I spotted this cartoon over at Racialicious. It was drawn by Keith Knight of the K Chronicles, and I immediately identified with it, especially with the third panel, and the one immediately under it. Except where I come from, it’s not just about not being into hip hop. It’s also about not being into soca, reggae, and dancehall. And if you’re not totally immersed in those genres, you might be considered an “oreo.” Yes, that word has been used to describe me in years past. And I love the cookies, but I hate the insinuation.
Listening to alternative forms of music besides the genre you were bred to love, doesn’t make you any less or more anything. (neither does speaking properly, wearing funky outfits, or being studious).
I’ve always had diverse musical influences. I grew up listening to classic country because of my dad — Willie Nelson was on regular rotation in my house when I was a three year old. When I was little, like nine or ten, I’d sneak downstairs after bedtime to watch Headbanger’s Ball on MTV. (This is pre-cable. For my Trinis, this was back in the days when TTT channel 13 and 14 would switch over to MTV late at night. Anyone remember that?)
In high school, besides listening to the expected calypso, reggae, and hip hop; I was also a total grungehead (complete with a Soundgarden calendar in my bedroom), who wept when Kurt Cobain died, and was totally obsessed with jazz age crooners, Sixties psychedelia, Stevie Wonder, Simon and Garfunkel and The Beatles. Musically speaking, I did not fit in with most of my peer group, and I’m quite sure lots of my classmates thought I was pretty weird. But you know what? I’m old enough now to realize that being “weird” has a way of working itself out. Being weird is cool, and it’s ok, and maybe, just maybe, the people who make you feel weird about being weird are in fact the weirdos. So think about that for a second and let your freak flag fly, high school weirdos! One day, you will rule the world.
The diversity of my musical taste continues to pay off in mysterious ways. In fact, one day you might just see your girl appear one one of those musical trivia shows like The World Series of Pop Culture. I think I’m that good. Just last week, I helped my brother answer a random Eighties trivia question when he called me up, all tipsy at his favorite bar. (The question was, who sang “Sunglasses at Night?” Click here for the right answer).
Once, in college a perpetual super senior kind-of acquainta-friend who had a crush on a major rap star with a taste for eccentric fashion, was going to meet up with him at a hotel on South Beach. She wanted to impress him, so she paid me money to make her the perfect mix CD to impress said rapper with. Through helping her pick songs, I realized that a.) she had never heard of Simon and Garfunkle. Or Paul Simon, even. And FYI, Paul Simon is amazing. Click here for a beautiful live version of Under African Skies with Miriam Makeba. And b.) She thought Billie Holiday was a man. This was no green teenager, homegirl was at least twenty five at the time. And she’d never heard a Billie Holiday song in her life. I played Good Morning Heartache for her, and she recognized it from Old Dirty Bastard’s cover version. (which for the record, I also enjoy). But still, damn. It’s BILLIE. You gotta feel her.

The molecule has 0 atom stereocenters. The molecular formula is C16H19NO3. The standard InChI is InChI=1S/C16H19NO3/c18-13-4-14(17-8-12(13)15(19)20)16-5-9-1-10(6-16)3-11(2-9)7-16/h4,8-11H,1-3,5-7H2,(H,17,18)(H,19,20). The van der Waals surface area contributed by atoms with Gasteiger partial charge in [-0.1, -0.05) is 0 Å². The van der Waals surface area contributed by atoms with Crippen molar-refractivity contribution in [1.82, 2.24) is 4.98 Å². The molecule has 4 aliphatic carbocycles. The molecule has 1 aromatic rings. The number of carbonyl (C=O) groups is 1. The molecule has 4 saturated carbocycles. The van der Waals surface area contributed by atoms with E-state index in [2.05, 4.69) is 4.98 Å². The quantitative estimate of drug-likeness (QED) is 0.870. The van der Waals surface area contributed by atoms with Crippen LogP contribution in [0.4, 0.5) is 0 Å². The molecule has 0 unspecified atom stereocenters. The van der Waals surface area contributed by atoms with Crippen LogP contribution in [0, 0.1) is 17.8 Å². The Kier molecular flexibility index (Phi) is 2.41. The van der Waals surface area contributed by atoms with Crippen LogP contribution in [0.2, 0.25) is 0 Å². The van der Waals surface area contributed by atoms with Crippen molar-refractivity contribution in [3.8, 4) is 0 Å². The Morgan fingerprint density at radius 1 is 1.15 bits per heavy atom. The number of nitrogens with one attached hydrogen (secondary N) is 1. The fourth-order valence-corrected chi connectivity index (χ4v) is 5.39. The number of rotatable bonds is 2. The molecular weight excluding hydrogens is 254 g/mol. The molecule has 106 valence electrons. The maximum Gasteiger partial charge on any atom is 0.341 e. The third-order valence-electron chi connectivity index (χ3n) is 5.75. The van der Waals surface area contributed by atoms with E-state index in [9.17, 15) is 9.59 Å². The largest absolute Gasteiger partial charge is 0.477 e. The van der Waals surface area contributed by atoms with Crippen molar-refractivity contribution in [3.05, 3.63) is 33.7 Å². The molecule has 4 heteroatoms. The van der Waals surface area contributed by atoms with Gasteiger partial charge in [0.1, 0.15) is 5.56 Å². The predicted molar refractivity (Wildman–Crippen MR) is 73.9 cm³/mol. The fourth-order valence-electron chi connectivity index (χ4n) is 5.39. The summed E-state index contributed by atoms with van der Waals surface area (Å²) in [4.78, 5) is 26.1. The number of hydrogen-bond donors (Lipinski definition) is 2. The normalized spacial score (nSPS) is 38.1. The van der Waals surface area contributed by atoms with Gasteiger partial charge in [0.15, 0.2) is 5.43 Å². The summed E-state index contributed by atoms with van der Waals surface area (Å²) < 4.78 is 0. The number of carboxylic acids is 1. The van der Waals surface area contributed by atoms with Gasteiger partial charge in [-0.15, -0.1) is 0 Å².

Making the CD with her made me sad. There are some people who just don’t really love music, they don’t feel it inside of them when they hear a special song. They’d rather watch TV than listen to a CD, they’d prefer to go to a movie rather than a concert. I never could understand that. I’ve always been totally musically obsessed, I need it like oxygen, and I’m always listening out for something fresh and new and alive, that makes me want to rattle my speakers. 7 times out of 10 it might be, but if it isn’t a reggae, hip hop, or R&B song, that’s cool too. I think having an open and widespread musical knowledge goes hand in hand with generally being a well-rounded person. So if you don’t listen to much besides the quote-unquote urban genres, explore our shared musical history and listen to some jazz, or feel the blues. Or try something new with me today. We’re gonna go a little out there, but trust me, it’ll be cool.
One of my new favorite speaker-rattlers is by the White Stripes. I think Jack White is a genius. (and yes, I’m aware that he’s dissed hip hop. For the record, I don’t think that makes him a racist. He’s a big fan of Son House, and I don’t think anyone who loves the blues as much as he does could then be racist. Just my opinion.)
I love the White Stripes’ style, the simple urgency of their sound, their inspired covers of ancient blues and country classics, and the fact that they basically wear the colors of the Trinidadian flag as their uniform. I’ve been a fan since White Blood Cells and I’m seriously looking forward to copping their new album. If the title track’s any indication, it’s going to be awesome.
They take a strong political stance in “Icky Thump”, and I can’t help but applaud it. “White Americans, what? Nothing better to do? Why don’t you kick yourself out, you’re an immigrant too! Who’s using who? What should we do? Well you can’t be a pimp and a prostitute, too.” Oooh, Lou Dobbs ain’t gonna like that one bit. But I love when a band expresses a view on issues. I’m feeling the thump. Hope you do too.
This goes out to that one black kid, or that one outsider who doesn’t feel like they fit into what they’re expected to fit into. Be who you are and don’t let external pressure change you. There are more of us than you may think!
Happy Friday, everyone!